We've already documented the predictable battle between Apple and Google over the bar on getting a Google Voice application onto the iPhone, so it's with no small sense of interest that we discover Google accused of hypocrisy on its own Android platform.
According to a USA Today story, Google tried to block Skype - like Google Voice, a way to avoid expensive carrier fees for phone calls - from its Android Market earlier this year.
Instead of the full Skype application, owners of Android phones instead got Skype Lite, which sends calls not over Skype's potentially free VoIP network, but across the regular phone network at a cost.
The trickiness lies in how that came about - USA Today suggests it's due to some underhanded deal between Google and US Android carrier, T-Mobile. If it were true, it might make it look at least a little foolish in its tussle with Apple over Google Voice on the iPhone.
Clear and simple
However, Google has hit back to deny any suggestions of impropriety. Writing on the Public Policy Blog, Google VP Andy Rubin explained his side of the argument:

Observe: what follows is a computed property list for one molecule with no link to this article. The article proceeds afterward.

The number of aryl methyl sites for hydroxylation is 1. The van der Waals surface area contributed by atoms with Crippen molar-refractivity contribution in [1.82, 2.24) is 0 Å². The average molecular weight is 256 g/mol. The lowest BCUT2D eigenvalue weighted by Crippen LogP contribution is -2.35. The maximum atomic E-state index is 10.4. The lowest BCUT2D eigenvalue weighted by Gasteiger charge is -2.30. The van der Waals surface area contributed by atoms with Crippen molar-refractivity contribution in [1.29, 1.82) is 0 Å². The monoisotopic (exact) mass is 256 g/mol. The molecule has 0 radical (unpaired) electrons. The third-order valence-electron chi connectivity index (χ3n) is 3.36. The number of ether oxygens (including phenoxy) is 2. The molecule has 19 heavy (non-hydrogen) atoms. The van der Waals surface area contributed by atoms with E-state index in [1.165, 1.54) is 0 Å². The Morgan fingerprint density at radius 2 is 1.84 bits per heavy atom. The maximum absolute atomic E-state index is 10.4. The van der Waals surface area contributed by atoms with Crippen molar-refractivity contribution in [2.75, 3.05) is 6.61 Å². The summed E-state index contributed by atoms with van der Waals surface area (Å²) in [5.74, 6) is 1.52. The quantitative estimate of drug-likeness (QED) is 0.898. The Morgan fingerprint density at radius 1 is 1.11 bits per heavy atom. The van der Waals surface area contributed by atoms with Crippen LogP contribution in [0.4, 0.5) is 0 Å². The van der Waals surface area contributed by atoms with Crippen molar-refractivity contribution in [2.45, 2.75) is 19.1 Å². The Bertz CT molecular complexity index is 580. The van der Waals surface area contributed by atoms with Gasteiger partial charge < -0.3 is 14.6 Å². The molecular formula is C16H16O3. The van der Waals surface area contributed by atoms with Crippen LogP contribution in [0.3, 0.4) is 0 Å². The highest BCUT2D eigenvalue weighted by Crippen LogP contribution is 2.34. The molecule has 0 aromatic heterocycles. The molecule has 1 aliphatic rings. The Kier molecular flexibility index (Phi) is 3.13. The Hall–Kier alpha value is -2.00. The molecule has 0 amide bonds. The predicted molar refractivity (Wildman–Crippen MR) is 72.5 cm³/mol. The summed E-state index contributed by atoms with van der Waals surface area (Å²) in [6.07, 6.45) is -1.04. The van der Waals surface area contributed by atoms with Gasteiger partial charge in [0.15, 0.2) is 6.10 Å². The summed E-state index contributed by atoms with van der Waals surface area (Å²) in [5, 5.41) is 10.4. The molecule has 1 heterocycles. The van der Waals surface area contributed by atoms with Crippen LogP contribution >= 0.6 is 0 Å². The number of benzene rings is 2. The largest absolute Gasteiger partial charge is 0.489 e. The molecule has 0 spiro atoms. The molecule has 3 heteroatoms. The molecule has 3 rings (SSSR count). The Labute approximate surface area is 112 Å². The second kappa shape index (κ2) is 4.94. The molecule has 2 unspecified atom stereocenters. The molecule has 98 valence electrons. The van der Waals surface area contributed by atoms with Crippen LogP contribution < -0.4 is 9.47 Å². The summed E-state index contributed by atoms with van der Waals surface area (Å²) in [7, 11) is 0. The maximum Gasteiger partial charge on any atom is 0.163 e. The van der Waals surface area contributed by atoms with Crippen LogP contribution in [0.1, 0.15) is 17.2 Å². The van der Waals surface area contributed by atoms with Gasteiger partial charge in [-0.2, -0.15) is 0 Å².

"Here are the facts, clear and simple: While the first generation of our Android software did not support full-featured VoIP applications due to technology limitations, we have worked through those limitations in subsequent versions of Android, and developers are now able to build and upload VoIP services."
No VoIP anyway
He goes on to brand USA Today as plain "wrong" and to add that, "at this point no software developer - including Skype - has implemented a complete VoIP application for Android."
So, in other words Google is all for users installing proper VoIP applications on Android and making free or cheap phone calls, but there's actually no way to do so anyway, so it doesn't really matter. Yet.
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J Mark Lytle was an International Editor for TechRadar, based out of Tokyo, who now works as a Script Editor, Consultant at NHK, the Japan Broadcasting Corporation. Writer, multi-platform journalist, all-round editorial and PR consultant with many years' experience as a professional writer, their bylines include CNN, Snap Media and IDG.